Why bother?

Now the benefits of proper posture are spectacular. You breathe better because there’s more room for your ribs to expand as you breathe. You experience less stress because your body language is open. We experience less pain because your body position is better than your body’s structures baseline. There’s even more and more evidence pointing toward more mental health benefits, such as increased confidence and reduced feelings of anxiety and depression. It’s really quite incredible!

Posture and chiropractic care go hand in hand because they both focus on two key aspects – the spine and the nervous system. Optimizing your nervous system through chiropractic care allows your brain to be more aware of where your body is in space – this is called proprioception. When you improve that, your body is more aware of your posture and can; therefore, we can correct it with better posture, and reinforcing it after every adjustment. We’re essentially re-wiring the brain the reinforcing better pathways. Now, if that’s not cool, then I don’t know what is.

If you’re looking to get help with your posture or have any questions about it please get in contact with one of our structural chiropractors and we’ll be happy to help out!

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What’s Tech Neck And How It Affects Your Health

Posture

Tech neck is the term used to describe the neck pain and damage sustained from looking down at your cell phone, tablet, or other wireless devices too frequently and for too long. Children and teens are especially at risk for suffering symptoms of Tech neck. And it seems increasingly common. Recently, a patient came into my practice complaining of severe upper back pain. He woke up and was experiencing severe, acute, upper back muscle strain. I told him I believe the pain is due to the hours he was spending hunched over his cell phone.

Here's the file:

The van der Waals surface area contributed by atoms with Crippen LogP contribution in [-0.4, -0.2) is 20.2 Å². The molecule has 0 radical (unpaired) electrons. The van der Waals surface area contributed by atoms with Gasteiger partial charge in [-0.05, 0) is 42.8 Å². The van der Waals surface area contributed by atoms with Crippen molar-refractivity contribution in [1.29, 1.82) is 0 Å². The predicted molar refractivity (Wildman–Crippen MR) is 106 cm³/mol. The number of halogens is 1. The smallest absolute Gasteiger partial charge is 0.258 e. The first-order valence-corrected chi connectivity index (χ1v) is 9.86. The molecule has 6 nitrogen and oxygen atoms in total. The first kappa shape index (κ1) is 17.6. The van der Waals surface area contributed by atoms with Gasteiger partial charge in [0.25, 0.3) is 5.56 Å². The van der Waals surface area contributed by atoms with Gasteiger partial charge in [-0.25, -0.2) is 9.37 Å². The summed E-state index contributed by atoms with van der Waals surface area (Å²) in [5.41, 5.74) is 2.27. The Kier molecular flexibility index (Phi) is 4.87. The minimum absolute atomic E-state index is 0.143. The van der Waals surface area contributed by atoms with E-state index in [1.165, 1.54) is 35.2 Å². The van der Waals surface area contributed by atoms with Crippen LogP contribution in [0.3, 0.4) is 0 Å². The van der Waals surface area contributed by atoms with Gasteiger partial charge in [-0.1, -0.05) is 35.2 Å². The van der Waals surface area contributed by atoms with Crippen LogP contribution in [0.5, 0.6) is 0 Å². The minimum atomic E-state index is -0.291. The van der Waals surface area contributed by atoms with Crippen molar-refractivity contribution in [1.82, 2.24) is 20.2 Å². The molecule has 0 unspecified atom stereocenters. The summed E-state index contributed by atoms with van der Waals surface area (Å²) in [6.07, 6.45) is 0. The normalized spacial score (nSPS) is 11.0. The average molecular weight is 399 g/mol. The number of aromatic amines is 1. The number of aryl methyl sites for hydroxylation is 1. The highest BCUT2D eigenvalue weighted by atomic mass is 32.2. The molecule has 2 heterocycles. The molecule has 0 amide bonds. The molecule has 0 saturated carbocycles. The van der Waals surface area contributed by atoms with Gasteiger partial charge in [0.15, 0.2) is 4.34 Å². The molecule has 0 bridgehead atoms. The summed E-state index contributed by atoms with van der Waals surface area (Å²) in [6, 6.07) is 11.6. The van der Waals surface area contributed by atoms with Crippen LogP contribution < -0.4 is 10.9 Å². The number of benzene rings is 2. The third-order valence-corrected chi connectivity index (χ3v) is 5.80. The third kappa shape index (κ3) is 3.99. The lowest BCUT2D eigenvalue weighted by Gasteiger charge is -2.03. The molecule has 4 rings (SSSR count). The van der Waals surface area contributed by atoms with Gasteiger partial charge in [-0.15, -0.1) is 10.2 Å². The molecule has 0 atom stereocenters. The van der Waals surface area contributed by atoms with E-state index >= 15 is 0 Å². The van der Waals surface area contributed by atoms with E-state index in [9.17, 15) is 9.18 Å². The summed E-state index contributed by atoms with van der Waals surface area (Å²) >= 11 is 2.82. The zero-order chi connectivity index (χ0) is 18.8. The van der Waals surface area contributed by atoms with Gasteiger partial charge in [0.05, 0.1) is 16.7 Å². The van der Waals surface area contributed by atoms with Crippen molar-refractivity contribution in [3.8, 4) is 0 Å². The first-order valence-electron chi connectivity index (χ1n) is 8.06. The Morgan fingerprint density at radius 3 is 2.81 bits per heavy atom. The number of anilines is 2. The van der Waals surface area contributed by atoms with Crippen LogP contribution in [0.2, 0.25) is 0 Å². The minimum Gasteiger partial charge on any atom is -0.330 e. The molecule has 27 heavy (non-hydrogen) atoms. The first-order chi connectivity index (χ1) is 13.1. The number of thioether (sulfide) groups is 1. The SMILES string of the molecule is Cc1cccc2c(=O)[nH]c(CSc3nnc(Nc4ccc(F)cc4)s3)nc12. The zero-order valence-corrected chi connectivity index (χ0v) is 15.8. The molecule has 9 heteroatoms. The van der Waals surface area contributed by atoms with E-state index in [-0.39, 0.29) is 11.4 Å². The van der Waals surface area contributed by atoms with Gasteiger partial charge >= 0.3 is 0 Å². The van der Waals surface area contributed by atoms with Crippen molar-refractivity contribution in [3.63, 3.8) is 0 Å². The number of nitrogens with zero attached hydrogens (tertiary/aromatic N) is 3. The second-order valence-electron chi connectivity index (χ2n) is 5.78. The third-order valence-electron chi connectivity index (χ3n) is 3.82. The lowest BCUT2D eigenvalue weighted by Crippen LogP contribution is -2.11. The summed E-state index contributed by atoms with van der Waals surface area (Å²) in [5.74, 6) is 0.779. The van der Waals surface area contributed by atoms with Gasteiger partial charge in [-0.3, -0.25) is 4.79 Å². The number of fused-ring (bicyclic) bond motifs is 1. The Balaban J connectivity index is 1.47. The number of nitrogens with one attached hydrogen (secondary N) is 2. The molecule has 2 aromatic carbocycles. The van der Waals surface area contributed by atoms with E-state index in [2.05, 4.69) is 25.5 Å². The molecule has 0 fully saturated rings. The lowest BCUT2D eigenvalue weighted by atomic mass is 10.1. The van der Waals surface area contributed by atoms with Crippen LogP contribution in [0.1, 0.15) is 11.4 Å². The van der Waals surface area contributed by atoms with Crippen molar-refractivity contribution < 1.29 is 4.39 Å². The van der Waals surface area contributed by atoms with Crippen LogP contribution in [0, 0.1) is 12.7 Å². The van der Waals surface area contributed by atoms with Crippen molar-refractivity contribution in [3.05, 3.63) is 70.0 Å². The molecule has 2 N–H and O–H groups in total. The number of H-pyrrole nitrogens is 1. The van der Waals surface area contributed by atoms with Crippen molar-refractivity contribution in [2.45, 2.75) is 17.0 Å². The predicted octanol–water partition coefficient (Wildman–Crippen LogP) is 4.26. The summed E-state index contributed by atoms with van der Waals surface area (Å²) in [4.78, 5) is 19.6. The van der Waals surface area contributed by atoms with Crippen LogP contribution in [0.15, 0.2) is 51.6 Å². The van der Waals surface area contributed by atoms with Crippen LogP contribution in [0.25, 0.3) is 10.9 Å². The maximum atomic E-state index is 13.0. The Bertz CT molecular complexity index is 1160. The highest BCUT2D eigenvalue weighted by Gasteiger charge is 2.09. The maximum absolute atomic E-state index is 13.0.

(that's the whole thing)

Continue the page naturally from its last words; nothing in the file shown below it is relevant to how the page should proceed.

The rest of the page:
Of course, this posture of bending your neck to look down does not occur only when texting. For years, we’ve all looked down to read. The problem with texting is that it adds one more activity that causes us to look down—and people tend to do it for much longer periods. It is especially concerning because young, growing children could possibly cause permanent damage to their cervical spines that could lead to lifelong neck pain and other major health issues such as:

Aches, fatigue, pain
Asthma
Disc compression
Early arthritis
Headaches
TMJ (temporomandibular joint) pain
Altered blood flow
Fibromyalgia
Forward head posture may also contribute to carpal tunnel syndrome.

Forward Head Posture (Tech Neck), Asthma and Heart Disease

One of the most prevalent and destructive imbalances has to do with the cervical curve. The natural curve in the vertebrae of the neck. When we lose the proper curvature of the cervical and lumbar curves, we lose as much as 50 percent of our spinal strength.

For every 2 cm that your head is held forward (rather than balanced properly over the body), it gains 5 kgs of weight. The muscles of your back and neck have to work that much harder to keep your chin off your chest and the muscles of your chin stay in constant contraction, compressing nerves and leading to headaches at the base of the skull or those that mimic sinus headaches.